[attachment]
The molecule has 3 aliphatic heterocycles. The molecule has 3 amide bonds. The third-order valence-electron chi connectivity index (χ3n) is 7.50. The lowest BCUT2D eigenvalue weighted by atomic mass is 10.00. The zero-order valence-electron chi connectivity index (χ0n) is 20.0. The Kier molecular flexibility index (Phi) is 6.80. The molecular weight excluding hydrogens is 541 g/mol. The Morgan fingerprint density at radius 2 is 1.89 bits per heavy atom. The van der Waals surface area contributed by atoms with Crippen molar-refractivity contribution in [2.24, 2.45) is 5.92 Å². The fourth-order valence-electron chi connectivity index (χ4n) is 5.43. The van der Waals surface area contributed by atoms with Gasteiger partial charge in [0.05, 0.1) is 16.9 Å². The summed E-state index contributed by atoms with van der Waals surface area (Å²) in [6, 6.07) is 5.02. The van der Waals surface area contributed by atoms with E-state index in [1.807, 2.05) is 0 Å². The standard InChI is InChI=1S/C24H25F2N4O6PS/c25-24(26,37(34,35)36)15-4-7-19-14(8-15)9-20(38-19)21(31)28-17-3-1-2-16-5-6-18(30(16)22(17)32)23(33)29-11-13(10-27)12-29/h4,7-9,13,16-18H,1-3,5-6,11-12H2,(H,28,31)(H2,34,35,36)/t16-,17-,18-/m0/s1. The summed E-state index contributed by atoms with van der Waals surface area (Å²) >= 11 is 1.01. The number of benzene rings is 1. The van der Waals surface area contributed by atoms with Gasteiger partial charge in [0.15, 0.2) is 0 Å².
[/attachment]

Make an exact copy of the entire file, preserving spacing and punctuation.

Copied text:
The molecule has 3 aliphatic heterocycles. The molecule has 3 amide bonds. The third-order valence-electron chi connectivity index (χ3n) is 7.50. The lowest BCUT2D eigenvalue weighted by atomic mass is 10.00. The zero-order valence-electron chi connectivity index (χ0n) is 20.0. The Kier molecular flexibility index (Phi) is 6.80. The molecular weight excluding hydrogens is 541 g/mol. The Morgan fingerprint density at radius 2 is 1.89 bits per heavy atom. The van der Waals surface area contributed by atoms with Crippen molar-refractivity contribution in [2.24, 2.45) is 5.92 Å². The fourth-order valence-electron chi connectivity index (χ4n) is 5.43. The van der Waals surface area contributed by atoms with Gasteiger partial charge in [0.05, 0.1) is 16.9 Å². The summed E-state index contributed by atoms with van der Waals surface area (Å²) in [6, 6.07) is 5.02. The van der Waals surface area contributed by atoms with E-state index in [1.807, 2.05) is 0 Å². The standard InChI is InChI=1S/C24H25F2N4O6PS/c25-24(26,37(34,35)36)15-4-7-19-14(8-15)9-20(38-19)21(31)28-17-3-1-2-16-5-6-18(30(16)22(17)32)23(33)29-11-13(10-27)12-29/h4,7-9,13,16-18H,1-3,5-6,11-12H2,(H,28,31)(H2,34,35,36)/t16-,17-,18-/m0/s1. The summed E-state index contributed by atoms with van der Waals surface area (Å²) >= 11 is 1.01. The number of benzene rings is 1. The van der Waals surface area contributed by atoms with Gasteiger partial charge in [0.15, 0.2) is 0 Å².